Villa de Leyva | Colombia

What a fantastic town Villa de Leyva is. Sander says, “I could live here.” And this is special to hear from his mouth, because Sander really only wants to live in Rotterdam. Don’t ask me why. The drive to Villa de Leyva was a little less, but that’s part of it. After a long sit (kind of nice for my sore muscles from Chicaque National Park) with the Transmilenio, we had the bus to Tunja pretty soon. Several guidebooks say there is a direct bus to Villa de Leyva; there is not. So you have to take the bus to Tunja first and transfer there. After only 15 minutes, the bus stopped at a gas station. Breakdown. After 30 minutes, we set off again in good spirits. After an hour of driving, we drove back into the driveway of a gas station. This time we had to get off the bus and change buses. Once we arrived in Tunja, we were fortunately able to quickly head for Villa de Leyva in a smaller mini-bus. We immediately got the travel feeling. Sitting in the back, hair blowing, watching nature whiz by and fast talking Colombians.villa-de-leyva

Guesthouse in Villa de Leyva

After our exhilarating trip, we were delighted when we arrived at Renancer Guesthouse. On the recommendation of Leana from Kozii Hostels. She had called and reserved a room for us. It’s a guesthouse where you also have dorms. But definitely not a party hostel. It is about a 15 to 20 minute walk (with a good bit of uphill walk at the end) from the center of Villa de Leyva. But this is well worth it, as it is a beautiful green and relaxing place. We had a fantastic large room with a nice view. A place muy tranqilo. A habication privado there costs 80,000 COP without breakfast. Room number 5 is a very good room in our opinion. There is also a communal kitchen. This does come in handy for making your breakfast. Although you can also order breakfast. In addition to breakfast, you can: have dinner there, build a campfire and go hiking from the guesthouse. After unpacking our bags and brief refresher session, we hit the road!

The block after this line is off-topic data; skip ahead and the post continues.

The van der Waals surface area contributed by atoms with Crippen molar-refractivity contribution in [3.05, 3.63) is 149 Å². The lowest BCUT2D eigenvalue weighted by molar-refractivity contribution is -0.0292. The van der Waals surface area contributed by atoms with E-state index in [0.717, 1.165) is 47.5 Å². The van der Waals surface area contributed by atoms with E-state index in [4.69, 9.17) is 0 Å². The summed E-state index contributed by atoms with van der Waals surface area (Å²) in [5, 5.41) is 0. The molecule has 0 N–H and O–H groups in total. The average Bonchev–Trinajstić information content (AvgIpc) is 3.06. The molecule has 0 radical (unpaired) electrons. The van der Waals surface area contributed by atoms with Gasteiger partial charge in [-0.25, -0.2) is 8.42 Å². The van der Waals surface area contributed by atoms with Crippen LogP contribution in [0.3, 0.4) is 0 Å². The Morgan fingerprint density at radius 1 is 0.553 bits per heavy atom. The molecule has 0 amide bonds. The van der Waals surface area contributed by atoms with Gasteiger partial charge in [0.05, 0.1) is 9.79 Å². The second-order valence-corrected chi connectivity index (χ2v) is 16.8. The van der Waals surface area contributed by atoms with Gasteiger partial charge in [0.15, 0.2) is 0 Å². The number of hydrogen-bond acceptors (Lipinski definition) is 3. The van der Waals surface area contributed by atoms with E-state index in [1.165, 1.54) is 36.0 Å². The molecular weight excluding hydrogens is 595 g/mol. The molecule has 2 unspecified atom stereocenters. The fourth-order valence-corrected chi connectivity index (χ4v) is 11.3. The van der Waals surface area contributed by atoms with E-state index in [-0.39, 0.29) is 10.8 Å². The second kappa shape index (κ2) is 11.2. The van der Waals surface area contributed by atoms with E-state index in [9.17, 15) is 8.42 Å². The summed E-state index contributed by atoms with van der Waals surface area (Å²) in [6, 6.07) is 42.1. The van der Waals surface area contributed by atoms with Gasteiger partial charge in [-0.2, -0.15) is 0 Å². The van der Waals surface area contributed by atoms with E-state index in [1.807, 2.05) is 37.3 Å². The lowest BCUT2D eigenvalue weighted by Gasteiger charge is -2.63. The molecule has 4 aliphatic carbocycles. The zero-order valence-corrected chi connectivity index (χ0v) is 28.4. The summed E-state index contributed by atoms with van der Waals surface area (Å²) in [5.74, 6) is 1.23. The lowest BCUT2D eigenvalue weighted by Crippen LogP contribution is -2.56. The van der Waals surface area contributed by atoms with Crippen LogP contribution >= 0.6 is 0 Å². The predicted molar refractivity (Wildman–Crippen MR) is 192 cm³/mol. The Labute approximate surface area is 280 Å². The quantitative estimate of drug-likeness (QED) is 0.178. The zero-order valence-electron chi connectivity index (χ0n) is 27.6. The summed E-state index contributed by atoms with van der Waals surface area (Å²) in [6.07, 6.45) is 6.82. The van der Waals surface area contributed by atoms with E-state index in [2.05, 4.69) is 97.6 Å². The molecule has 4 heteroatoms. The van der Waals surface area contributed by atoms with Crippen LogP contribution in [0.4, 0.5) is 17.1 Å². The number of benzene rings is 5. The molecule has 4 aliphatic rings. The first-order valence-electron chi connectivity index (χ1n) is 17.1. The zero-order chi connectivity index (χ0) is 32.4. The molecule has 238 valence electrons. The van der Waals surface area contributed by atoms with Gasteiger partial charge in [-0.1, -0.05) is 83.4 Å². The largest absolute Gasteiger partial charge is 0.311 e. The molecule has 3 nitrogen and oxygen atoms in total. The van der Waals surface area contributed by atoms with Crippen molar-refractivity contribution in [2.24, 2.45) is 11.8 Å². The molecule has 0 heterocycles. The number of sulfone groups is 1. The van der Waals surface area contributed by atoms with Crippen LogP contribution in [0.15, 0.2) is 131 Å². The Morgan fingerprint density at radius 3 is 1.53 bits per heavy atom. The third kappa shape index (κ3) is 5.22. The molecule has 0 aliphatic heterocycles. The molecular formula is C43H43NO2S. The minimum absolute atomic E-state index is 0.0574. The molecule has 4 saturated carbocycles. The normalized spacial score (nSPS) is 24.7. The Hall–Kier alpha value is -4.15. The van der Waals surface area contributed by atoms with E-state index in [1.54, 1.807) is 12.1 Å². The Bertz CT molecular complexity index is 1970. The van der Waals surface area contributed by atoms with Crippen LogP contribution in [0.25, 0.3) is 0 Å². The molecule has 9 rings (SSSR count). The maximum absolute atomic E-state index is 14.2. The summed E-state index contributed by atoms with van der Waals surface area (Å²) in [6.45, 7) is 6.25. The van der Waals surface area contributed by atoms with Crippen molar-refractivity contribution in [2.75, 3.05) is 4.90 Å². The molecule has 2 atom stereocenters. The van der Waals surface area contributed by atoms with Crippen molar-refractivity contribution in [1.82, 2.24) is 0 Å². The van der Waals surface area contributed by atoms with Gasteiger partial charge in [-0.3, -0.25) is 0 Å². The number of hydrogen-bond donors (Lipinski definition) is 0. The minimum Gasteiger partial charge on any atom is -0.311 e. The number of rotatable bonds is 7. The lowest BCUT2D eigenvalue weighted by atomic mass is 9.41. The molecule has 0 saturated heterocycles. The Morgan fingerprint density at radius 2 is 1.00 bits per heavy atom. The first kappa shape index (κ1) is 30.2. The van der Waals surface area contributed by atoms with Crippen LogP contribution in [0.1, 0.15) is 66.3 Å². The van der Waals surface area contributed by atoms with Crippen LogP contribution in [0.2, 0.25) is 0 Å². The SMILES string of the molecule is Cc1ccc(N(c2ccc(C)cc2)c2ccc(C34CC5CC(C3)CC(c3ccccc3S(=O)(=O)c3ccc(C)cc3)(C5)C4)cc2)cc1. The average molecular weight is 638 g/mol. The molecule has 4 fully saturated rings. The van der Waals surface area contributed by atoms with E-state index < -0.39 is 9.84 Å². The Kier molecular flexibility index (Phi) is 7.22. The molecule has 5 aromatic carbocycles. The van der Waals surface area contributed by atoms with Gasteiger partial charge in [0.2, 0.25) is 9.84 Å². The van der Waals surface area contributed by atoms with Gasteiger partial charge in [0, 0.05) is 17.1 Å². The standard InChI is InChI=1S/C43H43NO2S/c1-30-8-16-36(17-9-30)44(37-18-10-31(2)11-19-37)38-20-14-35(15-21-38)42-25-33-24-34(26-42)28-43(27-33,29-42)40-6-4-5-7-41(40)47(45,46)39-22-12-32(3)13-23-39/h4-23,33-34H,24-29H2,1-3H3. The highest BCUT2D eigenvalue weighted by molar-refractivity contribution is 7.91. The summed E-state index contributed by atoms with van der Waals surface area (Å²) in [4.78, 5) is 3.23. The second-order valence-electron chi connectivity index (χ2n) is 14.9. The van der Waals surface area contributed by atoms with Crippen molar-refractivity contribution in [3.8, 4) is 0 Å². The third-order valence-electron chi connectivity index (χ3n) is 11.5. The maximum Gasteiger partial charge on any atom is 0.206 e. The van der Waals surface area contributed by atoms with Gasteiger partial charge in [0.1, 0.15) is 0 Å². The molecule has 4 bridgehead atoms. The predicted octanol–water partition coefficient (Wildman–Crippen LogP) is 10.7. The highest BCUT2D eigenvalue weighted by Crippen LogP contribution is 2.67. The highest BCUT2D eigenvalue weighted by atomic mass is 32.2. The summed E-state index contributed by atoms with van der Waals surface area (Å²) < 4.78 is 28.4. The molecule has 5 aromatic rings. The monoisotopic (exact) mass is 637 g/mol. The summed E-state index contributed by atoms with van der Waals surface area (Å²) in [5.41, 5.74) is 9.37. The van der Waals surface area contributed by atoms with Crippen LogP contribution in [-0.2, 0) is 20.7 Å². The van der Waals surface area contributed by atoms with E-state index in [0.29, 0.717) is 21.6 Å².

Walking around Villa de Leyva

Villa de Leyva is an old colonial town. With many white houses, old boulders and about four thousand people live there. It was even declared a national monument on Dec. 17, 1954, to preserve its typical architecture. Villa de Leyva is named after the first regent of New Granada, Andres Diaz Venero de Leyva. The founder of the city is someone else. Herman Suares de Villabos founded the city on June 12, 1572.

Villa de Leyva has a very pleasant atmosphere, especially when it is not packed with hordes of tourists. Want to avoid the tourist swarm? Then don’t go on weekends. Many Colombians from the area therefore go to Villa de Leyva. The Grand Square (Plaza Mayor) is the most famous. Here you will find the church and also lots of restaurants. The Savia restaurant where we had delicious vegetarian food is also close by. In addition, there is much to do in the area. From horseback riding to hiking and wine tasting.

Vegetarian food in Villa de Leyva


After Bogota, we were curious to see what the first next city had in store for us in terms of vegetarian food. We were not disappointed! We ate a delicious vegetarian lunch at Savia Restaurante. I had a tortilla with avocado, tomato and flavorful salad. Sander had rice with lots of herbs, lime and lentils. The smoothie with raspberries and strawberry was also very tasty. In total (including 3 beers) we were out 60,000 COP. We didn’t need to eat any more that night, that’s how full we were. So we had lots of time to take it easy. Bit of a bellyful of vegetarian meals.

The next evening we ate at Renancer Guesthouse. Again, they had vegetarian dishes. I had a wrap and Sander wanted the sushi but unfortunately ran out. So also Sander to the wrap. Not very special, but tasty.

Wine tour in Spanish “Eeeh que?”

The guesthouse recommended to us-as wine lovers-the wine tasting. Wine tasting I hear you thinking? Indeed, Colombia is not known for wine, but more for coffee. That’s why we thought it would be fun to check out a Colombian wine tasting. So in Villa de Leyva is the (I think the only) real vineyard in Colombia. This is why the wine is called Villa de Leyva. It is a fairly strong and full-bodied wine, the guy behind the guesthouse reception desk told us. So on to the winery. We asked a cab driver to take us and wait. This cost us 30,000 COP. Mochvilla-de-leyva t you want to bring real Villa de Leyva wine, by the way, buy it in Villa de Leyva. Outside of Villa de Leyva, we could not find this wine anywhere.

Maybe I am too optimistic at times. But one thing is for sure, my Spanish is improving rapido. Although a Spanish-language wine tour might have been a little too much of a good thing. I was probably looking very interested out of my eyes because our guide continued to tell us enthusiastically. Sander followed it a bit. Especially when the word vino was mentioned, of course. All in all, a fun morning, with a tasting, of course! Fortunately, we were by cab…